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Taliglucerase Alfa

Generic name: Taliglucerase alfa [TAL-i-GLOO-ser-ase-AL-fa]
The brand name is Elelyso.
Formulation for dose: Intravenous powder for injection (200 units)
Drug class: lysosomal enzymes

What is Taliglucerase Alfa?

Taliglucerase is an alternative to an enzyme for people suffering from Type I Gaucher disease as well as children aged 4 or more years. Gaucher's disease is an inherited illness that causes the body to lack the enzyme required to break down certain fats (lipids). Lipids build up within the body, leading to symptoms such as bleeding or bruising, weakness, anaemia, bone or joint discomfort, an enlarged liver, the spleen, or weak bones that are prone to fracture.

Taliglucerase could improve the condition of the spleen, liver bones, and blood cells of people suffering from Type I Gaucher's disease. It is important to note that taliglucerase does not provide a cure for this condition. Taliglucerase can be used for other purposes not covered in this medication guide.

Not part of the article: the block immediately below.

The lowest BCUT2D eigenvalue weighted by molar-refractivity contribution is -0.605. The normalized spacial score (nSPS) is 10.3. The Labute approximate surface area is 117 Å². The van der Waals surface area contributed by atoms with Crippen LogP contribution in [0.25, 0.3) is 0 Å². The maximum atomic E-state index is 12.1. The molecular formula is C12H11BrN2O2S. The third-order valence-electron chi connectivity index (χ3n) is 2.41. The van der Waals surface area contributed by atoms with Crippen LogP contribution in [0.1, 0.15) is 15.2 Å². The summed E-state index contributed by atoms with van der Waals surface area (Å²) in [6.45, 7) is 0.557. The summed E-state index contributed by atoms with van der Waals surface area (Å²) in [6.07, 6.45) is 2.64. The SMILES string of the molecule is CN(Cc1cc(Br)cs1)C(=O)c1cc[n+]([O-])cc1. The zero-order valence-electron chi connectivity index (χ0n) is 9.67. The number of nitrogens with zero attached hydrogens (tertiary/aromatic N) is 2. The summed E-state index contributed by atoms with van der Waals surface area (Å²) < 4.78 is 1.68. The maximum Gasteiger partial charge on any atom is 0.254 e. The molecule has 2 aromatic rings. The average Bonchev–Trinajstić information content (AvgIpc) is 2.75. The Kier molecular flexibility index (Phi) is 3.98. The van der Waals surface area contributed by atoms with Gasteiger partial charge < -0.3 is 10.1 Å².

Side effects of Taliglucerase Alfa 

Contact a medical professional immediately. If you are experiencing symptoms that are warning signs of an allergic response, such as difficulty breathing, hives, or swelling of your lips, face, and tongue,

Certain people who have received a taliglucerase alfa injection may have an allergic reaction after the medication was injected or as long as 3 hours after. Inform your healthcare providers immediately when you suffer from:

  • The feeling that you could pass out;

  • Chest tightness; coughing;

  • The appearance of swelling on your face;

  • Cough, throat irritation

  • Flushing (warmth, redness, or a tingly sensation);

  • Nausea, vomiting;

  • Skin, itching, or the appearance of redness.

Common adverse consequences of taliglucerase alfa could be:

  • Headache;

  • Itching, rash, or tingling sensation;

  • Fatigue or dizziness;

  • Nausea, stomach pain, vomiting, or

  • Joint pain, lower back discomfort, back pain, arm pain, or leg pain